However, the project recently got the growers and the authorities in the same room. “I sat down before a commanding officer; a person I thought was untouchable,” said 43-year-old Furaha. “We greeted each other and spoke together with familiarity. That day, I felt that a relationship had been forged. We put our conflicts to one side and shook hands, like friends.”

Furaha has gained confidence from that meeting. She has saved some money, which paid for a goat. “If my family became ill tomorrow, I could sell it and pay for the health care services without having to borrow money from my neighbours,” she said. “Since this project came into existence, I have discovered new courage.”

Elsewhere, Henriette Namasale M’Makala , who is president of project partner, the Kashusha Women’s Forum, would like to see violence against women become a thing of the past in the DRC.

“There is so much violence oppressing us, including the fact that we don't have access to a space for discussion, where we can speak out loudly and strongly in the presence of men,” she said. “The society we live in sometimes tends to hold us down in a lowly position, even though it is us, the women, who look after the children and do all the housework.”

Henriette (47) said she is proud of being part of a project which gives women the space to talk openly and honestly about the problems they face. She added that the members can discuss issues such as rape and know they will be heard. Even more importantly, they will not be judged.

Being president of the forum has changed Henriette too. "If I have a problem, I am prepared to go and defend myself before and with men,” she said. “We live near a military camp and that no longer affects me, because my family and I sleep at night.”

 

The joy of clean water in DRC

“There is no way we can thank you other than through song and dance,” says Victorine, a representative of the local water committee as we are welcomed in the remote village of Mambingi in the north eastern region of the Democratic Republic of Congo.

Up until June of this year, the community could only get water, the most basic of all human rights, from an unprotected local spring. They had to pass through thick forest vegetation where women felt vulnerable to get there and were often bitten by snakes attracted to the surrounding palm oil trees.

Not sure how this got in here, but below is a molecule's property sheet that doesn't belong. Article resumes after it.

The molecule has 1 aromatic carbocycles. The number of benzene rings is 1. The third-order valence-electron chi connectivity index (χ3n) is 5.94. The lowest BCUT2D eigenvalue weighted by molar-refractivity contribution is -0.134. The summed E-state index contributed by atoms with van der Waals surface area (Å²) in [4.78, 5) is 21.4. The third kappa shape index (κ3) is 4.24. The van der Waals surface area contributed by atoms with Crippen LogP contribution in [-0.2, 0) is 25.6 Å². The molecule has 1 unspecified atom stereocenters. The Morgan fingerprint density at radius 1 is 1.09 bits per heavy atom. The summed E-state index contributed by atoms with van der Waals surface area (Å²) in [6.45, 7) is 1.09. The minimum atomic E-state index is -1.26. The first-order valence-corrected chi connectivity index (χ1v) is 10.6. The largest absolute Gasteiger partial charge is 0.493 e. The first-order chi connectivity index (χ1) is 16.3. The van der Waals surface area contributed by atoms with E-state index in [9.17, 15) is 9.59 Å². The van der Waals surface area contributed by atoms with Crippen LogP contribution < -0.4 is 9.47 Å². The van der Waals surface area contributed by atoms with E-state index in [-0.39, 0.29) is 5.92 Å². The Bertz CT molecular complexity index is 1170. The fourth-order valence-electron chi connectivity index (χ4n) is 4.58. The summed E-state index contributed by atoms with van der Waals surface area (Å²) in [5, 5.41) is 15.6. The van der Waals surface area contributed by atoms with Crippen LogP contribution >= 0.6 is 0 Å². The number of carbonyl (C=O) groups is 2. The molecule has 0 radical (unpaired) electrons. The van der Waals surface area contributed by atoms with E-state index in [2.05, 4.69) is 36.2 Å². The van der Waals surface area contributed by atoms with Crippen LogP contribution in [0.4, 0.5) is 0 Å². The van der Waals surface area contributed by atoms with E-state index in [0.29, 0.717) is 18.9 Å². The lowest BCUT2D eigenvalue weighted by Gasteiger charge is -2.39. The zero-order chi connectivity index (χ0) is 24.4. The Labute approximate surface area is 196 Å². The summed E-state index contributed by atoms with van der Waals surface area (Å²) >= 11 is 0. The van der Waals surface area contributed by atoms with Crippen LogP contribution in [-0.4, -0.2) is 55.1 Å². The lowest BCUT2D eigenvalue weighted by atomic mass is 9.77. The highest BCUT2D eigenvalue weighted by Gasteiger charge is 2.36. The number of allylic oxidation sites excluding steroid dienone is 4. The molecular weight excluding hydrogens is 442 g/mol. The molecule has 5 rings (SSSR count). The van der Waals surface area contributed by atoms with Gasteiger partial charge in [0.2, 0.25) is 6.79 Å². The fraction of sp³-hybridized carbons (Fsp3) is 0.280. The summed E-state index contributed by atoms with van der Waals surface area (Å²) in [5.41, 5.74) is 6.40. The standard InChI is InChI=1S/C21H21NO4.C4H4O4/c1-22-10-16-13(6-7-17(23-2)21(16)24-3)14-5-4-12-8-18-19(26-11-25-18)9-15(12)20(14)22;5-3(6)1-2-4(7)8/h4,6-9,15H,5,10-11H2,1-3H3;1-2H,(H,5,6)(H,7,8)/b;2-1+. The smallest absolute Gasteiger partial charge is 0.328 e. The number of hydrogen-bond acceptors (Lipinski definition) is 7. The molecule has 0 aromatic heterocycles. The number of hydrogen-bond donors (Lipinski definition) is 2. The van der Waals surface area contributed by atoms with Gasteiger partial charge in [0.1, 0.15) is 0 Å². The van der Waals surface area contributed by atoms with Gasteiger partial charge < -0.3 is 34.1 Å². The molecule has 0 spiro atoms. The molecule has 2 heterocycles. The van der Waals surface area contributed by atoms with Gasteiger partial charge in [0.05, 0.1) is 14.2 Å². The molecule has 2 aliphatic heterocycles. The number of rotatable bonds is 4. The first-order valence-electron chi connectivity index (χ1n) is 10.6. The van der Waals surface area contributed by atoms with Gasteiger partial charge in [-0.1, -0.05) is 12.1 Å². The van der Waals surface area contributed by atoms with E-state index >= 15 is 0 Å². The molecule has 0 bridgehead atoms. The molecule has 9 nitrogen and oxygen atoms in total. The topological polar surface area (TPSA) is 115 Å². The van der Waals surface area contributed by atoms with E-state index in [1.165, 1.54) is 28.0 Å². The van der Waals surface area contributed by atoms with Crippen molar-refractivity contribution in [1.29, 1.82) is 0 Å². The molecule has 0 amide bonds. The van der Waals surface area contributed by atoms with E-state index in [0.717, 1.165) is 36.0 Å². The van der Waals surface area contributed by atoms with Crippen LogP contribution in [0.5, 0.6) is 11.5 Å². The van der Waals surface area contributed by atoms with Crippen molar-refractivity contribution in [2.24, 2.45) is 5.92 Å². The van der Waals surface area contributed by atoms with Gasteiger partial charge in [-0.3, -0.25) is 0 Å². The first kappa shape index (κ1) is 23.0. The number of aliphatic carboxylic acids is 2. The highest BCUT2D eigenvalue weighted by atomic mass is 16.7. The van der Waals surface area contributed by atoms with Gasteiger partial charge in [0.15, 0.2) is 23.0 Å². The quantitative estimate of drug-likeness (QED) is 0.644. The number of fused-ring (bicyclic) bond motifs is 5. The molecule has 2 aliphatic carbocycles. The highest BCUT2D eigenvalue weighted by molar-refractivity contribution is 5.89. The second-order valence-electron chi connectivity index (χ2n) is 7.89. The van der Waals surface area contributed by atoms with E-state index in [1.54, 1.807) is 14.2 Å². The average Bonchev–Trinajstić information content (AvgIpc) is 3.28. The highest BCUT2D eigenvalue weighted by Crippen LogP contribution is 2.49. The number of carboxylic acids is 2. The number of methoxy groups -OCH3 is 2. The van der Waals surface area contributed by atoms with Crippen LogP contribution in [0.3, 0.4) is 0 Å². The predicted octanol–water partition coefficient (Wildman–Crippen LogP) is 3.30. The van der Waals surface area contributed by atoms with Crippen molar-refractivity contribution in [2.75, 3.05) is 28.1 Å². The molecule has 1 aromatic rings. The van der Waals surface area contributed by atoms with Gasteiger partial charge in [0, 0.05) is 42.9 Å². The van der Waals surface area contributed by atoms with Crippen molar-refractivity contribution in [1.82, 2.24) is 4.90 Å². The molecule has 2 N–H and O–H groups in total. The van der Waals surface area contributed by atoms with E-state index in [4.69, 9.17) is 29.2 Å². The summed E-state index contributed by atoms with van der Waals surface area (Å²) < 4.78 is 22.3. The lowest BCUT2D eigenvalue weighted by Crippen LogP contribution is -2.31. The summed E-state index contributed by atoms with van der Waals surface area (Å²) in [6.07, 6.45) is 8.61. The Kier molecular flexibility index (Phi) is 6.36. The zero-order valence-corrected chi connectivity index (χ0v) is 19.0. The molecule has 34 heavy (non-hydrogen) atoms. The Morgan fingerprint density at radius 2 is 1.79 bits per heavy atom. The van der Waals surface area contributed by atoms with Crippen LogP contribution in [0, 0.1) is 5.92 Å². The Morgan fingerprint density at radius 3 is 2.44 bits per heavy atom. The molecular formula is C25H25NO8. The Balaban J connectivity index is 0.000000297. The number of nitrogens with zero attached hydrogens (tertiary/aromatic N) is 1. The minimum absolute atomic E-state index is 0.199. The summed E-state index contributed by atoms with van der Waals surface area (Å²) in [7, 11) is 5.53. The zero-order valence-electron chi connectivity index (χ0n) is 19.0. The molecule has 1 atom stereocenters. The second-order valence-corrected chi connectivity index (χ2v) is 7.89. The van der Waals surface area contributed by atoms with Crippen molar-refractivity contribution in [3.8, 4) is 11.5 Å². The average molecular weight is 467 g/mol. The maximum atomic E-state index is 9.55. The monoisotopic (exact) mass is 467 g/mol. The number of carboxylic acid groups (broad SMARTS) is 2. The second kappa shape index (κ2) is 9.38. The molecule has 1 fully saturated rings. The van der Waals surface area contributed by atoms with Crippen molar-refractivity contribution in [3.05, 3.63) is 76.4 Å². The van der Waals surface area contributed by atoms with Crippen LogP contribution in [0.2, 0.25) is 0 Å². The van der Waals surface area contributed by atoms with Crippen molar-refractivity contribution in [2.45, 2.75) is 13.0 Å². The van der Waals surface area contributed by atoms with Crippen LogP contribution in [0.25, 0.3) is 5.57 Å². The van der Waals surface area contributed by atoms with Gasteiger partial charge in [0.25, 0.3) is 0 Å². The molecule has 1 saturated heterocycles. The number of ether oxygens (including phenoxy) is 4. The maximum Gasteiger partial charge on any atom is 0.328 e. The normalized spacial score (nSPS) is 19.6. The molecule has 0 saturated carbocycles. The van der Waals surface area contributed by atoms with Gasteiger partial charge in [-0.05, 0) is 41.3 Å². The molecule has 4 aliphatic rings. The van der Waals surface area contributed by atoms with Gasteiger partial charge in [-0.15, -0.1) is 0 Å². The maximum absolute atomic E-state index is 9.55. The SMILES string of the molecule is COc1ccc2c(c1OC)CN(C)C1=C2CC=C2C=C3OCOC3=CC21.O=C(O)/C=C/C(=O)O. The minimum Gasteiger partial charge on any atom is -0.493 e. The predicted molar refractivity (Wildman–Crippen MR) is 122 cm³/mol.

Today, thanks to our supporters at home and our local partners Hyfro, Mambingi has some 16 water points spread throughout the village managed proudly by local committees.

Importantly, the water is clean and safe. This reduces the risk of spread of preventable diseases such as cholera and dysentery, which regularly plague communities forced to drink whatever water may flow nearby.

Clockwise from top: Oxfam Humanitarian Coordinator Michael O’Riordan measures the flow rate from a new water point constructed in DRC with the support of Irish Aid. Women in DRC often have to travel huge distances to collect water for drinking, cooking and washing. A young girl collects clean filtered water from the newly constructed water points in the village of Kahamba in DRC. A young boy demonstrates the use of simple innovative hand washing facilities made from locally available materials and a simple plastic container located next to a latrine. By pressing on the stick with his foot, the boy tilts the plastic container which causes water to flow shower like from holes made in the side. Good hygiene practice such as this greatly reduces the risk of spread of preventable communicable disease.  Photos: Colm Byrne / Oxfam.

Victorine laughs at me when we ask how long she now has to travel to get to water. Leaning across and stretching out her hand, she says: “No time at all. It is right beside us.”

Mambingi is just one of 12 villages in the region which have benefitted this year from new water distribution systems with the support of Oxfam.

In the process, community members have learned the skills needed to build and care for not only these new facilities but also 577 newly constructed latrines which ensure the safe disposal of human waste without infection of local water sources. Critically, such new skills ensure community well-being not only now but their capacity and independence in doing so well into the future.

Unfortunately, not all communities in DRC are so fortunate. Twenty years of conflict in the country have claimed the lives of millions and resulted in repeated mass movements of people within the country and across its borders.

The conflict, a product of complex international, national, local, ethnic and tribal interests frequently related to competition for the country’s particular mineral wealth, has undermined growth and development. In turn, this has created a fragile political, social and economic context where most people fail to benefit from the country’s rich natural resources and where the reach of state services such as water, health and agriculture is limited if present at all.

Not long after meeting Victorine, as we prepare to leave the region, word reaches us that still more fighting has broken out and that tens of thousands of people only a few hours’ drive away have been forced to flee across the border to Uganda. Yet another tragic event in the history of DRC where life, like the water that sustains it, remains as precious as ever.

Colm Byrne is Oxfam Ireland’s Humanitarian Manager.